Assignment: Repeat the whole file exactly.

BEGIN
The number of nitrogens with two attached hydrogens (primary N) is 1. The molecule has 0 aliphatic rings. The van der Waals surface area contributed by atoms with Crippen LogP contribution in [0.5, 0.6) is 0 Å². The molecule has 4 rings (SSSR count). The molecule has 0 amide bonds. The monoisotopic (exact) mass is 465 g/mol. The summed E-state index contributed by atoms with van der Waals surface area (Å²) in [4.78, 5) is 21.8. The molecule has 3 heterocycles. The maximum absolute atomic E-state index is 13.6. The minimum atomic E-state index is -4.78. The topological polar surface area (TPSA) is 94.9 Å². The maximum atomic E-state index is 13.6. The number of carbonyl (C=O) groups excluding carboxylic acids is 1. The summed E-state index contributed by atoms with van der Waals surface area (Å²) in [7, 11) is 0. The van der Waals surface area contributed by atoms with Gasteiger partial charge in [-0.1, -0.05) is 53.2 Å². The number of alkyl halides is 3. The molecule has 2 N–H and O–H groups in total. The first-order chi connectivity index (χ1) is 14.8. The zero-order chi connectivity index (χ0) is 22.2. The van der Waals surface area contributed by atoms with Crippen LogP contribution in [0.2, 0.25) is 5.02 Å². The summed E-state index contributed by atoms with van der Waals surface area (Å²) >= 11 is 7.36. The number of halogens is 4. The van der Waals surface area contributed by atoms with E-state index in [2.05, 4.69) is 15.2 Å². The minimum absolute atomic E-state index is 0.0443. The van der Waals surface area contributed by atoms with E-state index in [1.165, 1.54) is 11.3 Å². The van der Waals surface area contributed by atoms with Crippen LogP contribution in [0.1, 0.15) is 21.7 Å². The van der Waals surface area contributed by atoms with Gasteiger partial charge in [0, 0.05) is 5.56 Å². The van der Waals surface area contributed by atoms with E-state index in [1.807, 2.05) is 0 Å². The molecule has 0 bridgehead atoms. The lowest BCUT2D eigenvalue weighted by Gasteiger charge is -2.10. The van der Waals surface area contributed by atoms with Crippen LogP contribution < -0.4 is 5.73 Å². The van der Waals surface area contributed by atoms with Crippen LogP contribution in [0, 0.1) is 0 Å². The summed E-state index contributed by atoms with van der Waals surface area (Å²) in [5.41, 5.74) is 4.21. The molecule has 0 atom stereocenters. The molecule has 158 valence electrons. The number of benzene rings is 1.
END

The number of nitrogens with two attached hydrogens (primary N) is 1. The molecule has 0 aliphatic rings. The van der Waals surface area contributed by atoms with Crippen LogP contribution in [0.5, 0.6) is 0 Å². The molecule has 4 rings (SSSR count). The molecule has 0 amide bonds. The monoisotopic (exact) mass is 465 g/mol. The summed E-state index contributed by atoms with van der Waals surface area (Å²) in [4.78, 5) is 21.8. The molecule has 3 heterocycles. The maximum absolute atomic E-state index is 13.6. The minimum atomic E-state index is -4.78. The topological polar surface area (TPSA) is 94.9 Å². The maximum atomic E-state index is 13.6. The number of carbonyl (C=O) groups excluding carboxylic acids is 1. The summed E-state index contributed by atoms with van der Waals surface area (Å²) in [7, 11) is 0. The van der Waals surface area contributed by atoms with Gasteiger partial charge in [-0.1, -0.05) is 53.2 Å². The number of alkyl halides is 3. The molecule has 2 N–H and O–H groups in total. The first-order chi connectivity index (χ1) is 14.8. The zero-order chi connectivity index (χ0) is 22.2. The van der Waals surface area contributed by atoms with Crippen LogP contribution in [0.2, 0.25) is 5.02 Å². The summed E-state index contributed by atoms with van der Waals surface area (Å²) >= 11 is 7.36. The number of halogens is 4. The van der Waals surface area contributed by atoms with E-state index in [2.05, 4.69) is 15.2 Å². The minimum absolute atomic E-state index is 0.0443. The van der Waals surface area contributed by atoms with E-state index in [1.165, 1.54) is 11.3 Å². The van der Waals surface area contributed by atoms with Crippen LogP contribution in [0.1, 0.15) is 21.7 Å². The van der Waals surface area contributed by atoms with Gasteiger partial charge in [0, 0.05) is 5.56 Å². The van der Waals surface area contributed by atoms with E-state index in [1.807, 2.05) is 0 Å². The molecule has 0 bridgehead atoms. The lowest BCUT2D eigenvalue weighted by Gasteiger charge is -2.10. The van der Waals surface area contributed by atoms with Crippen LogP contribution < -0.4 is 5.73 Å². The van der Waals surface area contributed by atoms with Crippen LogP contribution in [0, 0.1) is 0 Å². The summed E-state index contributed by atoms with van der Waals surface area (Å²) in [5.41, 5.74) is 4.21. The molecule has 0 atom stereocenters. The molecule has 158 valence electrons. The number of benzene rings is 1.